Steering is also quite simple. It is only necessary to vary the relative speeds of the ‘inner’ and ‘outer’ sets of assemblies in order to turn the platform, which is also done by moving the pivots. Depending on where the driver’s seat is located, it may be necessary to vary the fore and aft speeds at the same time.

The simplest such vehicle will only have two sets of assemblies, but the rider will then have to balance in motion. Since there is little or no gyroscopic effect in the absence of wheels, it may have to be added. The advantage of adding a gyroscope is that it also acts as an energy storage device, like a capacitor, so that the driver/rider can rest while the vehicle is in motion. It may also help by providing some relief while ascending or descending slopes, in fact, this is quite likely. It might therefore be useful in the prototype, whether it is built with 2 or 4 assemblies.

As was earlier defined, the assemblies have been christened, in the course of our discussions at the Maker Labs, as rewheels, while the vehicle is called a chalopede. The variants described here are the multi pedal equivalents of the familiar cart and bicycle.


This is my attempt at drawing the basic mechanism of the vehicle, using helical springs wound on metal rods (pistons)

Each set of 4 piston assemblies represents one rewheel. They are offset from each other by 90°, so one is fully extended, in contact with the ground, and one fully retracted, the other two in between. The other 3 rewheels are in the same state. At any given time, with this arrangement, 4 pistons will always be in contact with the ground.

As can be seen in the drawing, the individual pistons are also offset horizontally, also 90° from each other in sequence. Thus, the piston in contact with the ground is shown at one end of the horizontal slot in the platform (chassis), and is about to be retracted and returned to the other end of its slot. The other 3 are in varying positions, again, offset in a sequence of 90° of separation from each other.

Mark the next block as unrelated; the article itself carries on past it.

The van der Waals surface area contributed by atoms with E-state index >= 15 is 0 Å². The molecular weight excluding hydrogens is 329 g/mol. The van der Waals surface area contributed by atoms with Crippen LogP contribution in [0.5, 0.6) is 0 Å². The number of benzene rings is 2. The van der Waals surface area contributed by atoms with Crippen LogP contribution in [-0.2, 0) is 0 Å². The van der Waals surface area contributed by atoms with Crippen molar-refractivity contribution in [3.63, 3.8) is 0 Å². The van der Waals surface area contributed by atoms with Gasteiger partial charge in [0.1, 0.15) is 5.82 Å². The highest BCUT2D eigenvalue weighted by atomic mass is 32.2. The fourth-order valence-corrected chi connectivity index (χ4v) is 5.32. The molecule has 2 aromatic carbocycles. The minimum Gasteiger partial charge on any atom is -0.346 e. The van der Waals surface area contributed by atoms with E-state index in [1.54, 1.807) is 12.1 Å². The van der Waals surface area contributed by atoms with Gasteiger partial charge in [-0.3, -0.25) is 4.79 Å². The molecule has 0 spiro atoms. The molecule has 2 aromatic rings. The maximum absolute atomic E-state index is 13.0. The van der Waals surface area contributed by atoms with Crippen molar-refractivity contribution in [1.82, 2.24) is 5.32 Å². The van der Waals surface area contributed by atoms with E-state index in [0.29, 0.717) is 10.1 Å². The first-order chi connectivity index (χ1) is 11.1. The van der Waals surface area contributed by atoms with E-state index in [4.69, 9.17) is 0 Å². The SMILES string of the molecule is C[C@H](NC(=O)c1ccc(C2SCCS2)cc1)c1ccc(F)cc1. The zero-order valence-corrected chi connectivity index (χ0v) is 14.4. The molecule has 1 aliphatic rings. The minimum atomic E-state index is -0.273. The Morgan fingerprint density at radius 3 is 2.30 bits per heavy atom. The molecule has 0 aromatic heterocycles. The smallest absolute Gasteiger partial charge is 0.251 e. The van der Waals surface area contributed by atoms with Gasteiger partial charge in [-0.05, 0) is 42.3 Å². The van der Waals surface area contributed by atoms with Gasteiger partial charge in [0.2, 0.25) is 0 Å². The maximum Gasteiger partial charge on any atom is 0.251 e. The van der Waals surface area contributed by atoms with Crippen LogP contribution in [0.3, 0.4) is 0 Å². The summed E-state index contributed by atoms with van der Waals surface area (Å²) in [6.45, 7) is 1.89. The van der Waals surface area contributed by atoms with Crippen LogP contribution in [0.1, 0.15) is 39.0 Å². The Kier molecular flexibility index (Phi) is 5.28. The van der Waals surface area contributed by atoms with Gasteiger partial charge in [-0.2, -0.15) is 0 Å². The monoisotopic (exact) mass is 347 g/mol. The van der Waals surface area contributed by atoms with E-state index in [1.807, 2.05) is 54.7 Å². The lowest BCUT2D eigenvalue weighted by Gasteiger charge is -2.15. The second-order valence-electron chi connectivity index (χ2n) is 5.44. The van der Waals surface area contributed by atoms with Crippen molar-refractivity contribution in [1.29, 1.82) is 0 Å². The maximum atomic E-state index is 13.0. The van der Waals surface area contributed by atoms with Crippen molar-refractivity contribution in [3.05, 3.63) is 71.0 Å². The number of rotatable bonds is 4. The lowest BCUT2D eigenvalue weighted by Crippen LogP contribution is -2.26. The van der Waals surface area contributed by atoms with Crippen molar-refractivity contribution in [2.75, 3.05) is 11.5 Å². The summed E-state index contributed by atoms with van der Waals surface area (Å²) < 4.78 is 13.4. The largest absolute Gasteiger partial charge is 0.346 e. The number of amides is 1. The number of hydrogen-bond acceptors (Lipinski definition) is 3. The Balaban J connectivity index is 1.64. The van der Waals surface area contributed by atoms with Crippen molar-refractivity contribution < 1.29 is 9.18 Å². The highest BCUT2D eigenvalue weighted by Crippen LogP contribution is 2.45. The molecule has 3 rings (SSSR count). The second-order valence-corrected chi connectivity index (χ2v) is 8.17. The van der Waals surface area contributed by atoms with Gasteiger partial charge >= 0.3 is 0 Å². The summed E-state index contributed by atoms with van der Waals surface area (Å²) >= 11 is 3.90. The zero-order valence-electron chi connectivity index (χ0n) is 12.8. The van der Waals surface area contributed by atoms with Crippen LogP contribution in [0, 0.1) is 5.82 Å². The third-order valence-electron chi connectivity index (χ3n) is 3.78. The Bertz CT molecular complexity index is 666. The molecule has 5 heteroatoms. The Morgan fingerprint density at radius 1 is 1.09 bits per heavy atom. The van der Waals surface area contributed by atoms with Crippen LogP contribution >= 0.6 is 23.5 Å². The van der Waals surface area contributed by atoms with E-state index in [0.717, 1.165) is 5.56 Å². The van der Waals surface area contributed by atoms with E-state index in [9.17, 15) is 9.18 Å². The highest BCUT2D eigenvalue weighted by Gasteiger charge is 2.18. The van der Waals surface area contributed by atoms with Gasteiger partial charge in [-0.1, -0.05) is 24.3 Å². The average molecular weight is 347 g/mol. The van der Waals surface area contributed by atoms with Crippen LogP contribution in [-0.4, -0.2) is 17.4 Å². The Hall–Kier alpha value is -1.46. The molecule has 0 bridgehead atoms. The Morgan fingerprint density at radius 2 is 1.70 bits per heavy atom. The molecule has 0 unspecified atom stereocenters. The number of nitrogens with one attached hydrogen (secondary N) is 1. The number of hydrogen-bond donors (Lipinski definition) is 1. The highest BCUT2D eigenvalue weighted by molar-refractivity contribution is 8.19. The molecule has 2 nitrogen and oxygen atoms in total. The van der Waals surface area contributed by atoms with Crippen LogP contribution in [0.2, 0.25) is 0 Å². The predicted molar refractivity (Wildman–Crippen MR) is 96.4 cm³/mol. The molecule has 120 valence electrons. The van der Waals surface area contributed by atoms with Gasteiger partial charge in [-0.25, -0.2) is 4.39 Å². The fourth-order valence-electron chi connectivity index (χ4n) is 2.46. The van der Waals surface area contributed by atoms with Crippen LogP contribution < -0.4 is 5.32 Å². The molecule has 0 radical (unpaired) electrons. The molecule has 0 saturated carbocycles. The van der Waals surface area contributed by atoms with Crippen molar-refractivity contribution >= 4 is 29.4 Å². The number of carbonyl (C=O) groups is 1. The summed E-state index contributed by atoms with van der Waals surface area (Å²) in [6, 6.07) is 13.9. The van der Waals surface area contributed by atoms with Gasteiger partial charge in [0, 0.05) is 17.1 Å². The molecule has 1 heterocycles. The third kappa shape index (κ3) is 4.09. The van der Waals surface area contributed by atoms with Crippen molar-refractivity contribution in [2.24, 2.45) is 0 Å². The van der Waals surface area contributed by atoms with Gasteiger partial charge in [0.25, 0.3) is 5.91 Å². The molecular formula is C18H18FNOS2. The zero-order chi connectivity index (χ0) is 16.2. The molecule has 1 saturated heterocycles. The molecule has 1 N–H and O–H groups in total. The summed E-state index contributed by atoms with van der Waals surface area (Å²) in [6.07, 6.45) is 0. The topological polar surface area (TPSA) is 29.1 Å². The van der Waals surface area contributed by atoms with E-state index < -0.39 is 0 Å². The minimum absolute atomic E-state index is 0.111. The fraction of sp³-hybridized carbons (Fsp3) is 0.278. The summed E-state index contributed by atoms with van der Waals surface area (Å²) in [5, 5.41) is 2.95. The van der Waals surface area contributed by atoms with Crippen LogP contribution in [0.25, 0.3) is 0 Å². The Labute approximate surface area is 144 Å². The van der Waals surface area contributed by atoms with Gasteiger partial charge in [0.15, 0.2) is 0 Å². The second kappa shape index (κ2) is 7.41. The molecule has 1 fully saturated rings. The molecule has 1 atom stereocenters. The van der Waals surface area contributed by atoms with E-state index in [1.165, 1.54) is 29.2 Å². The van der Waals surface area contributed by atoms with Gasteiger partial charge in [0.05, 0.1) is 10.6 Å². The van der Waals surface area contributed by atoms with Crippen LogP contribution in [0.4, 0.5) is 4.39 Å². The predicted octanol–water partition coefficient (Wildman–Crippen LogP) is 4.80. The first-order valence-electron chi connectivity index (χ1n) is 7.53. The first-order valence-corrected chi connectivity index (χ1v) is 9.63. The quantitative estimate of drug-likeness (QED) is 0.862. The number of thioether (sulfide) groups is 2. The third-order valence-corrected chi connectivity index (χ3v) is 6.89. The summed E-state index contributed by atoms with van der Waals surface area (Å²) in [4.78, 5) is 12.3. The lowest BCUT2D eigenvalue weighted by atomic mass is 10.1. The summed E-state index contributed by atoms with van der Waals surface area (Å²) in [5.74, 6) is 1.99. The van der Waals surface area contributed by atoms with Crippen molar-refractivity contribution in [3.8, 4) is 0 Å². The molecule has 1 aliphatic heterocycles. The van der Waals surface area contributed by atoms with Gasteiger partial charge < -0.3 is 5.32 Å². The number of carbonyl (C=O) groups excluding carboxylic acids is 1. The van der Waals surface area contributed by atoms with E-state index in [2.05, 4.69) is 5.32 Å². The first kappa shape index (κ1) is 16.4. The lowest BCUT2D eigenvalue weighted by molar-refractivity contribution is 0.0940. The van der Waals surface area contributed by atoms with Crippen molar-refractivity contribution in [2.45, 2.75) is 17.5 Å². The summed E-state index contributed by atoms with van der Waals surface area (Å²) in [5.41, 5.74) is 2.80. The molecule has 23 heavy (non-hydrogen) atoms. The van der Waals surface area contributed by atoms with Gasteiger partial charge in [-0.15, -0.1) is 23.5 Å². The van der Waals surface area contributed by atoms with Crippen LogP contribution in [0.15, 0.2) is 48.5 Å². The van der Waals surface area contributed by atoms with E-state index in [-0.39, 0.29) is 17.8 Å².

To achieve this is, as remarked in an earlier post, fairly easy, using foot or hand pedals. In addition, the mechanism should drive a wheel, fairly heavy and, if only two rewheels are used instead of 4, of reasonably large diameter, to act as a gyroscopic stabiliser and, dual purpose, a flywheel/capacitor. If 4 rewheels are used, only a small heavy wheel will be necessary, to act as a flywheel/capacitor.


Since, in this simplified arrangement, 4 pistons are in contact with the ground, the load bearing capacity of each spring needs to be about 25kg, in order to handle a total loaded weight of 100 kg in this first prototype. If the rider is taller and heavier, the spring capacity may need to be around 30kg.

This spring calculator informs that such springs can be made of standard spring metal, ASTM 227, with around 30 coils of 9 gauge, to handle a throw of 25 cm. This is not precise, and there is a simple reason, that the prototype is intended to be built from recycled shock absorber parts acquired in the local spare/scrap market in Kurla. This has not yet been explored in detail, but obviously, using some scrapped shock from the market saves the trouble and expense of engineering a theoretically ideal device. Standard shocks also have handy readymade casings that should make it easier to fix the other parts of the drive mechanism.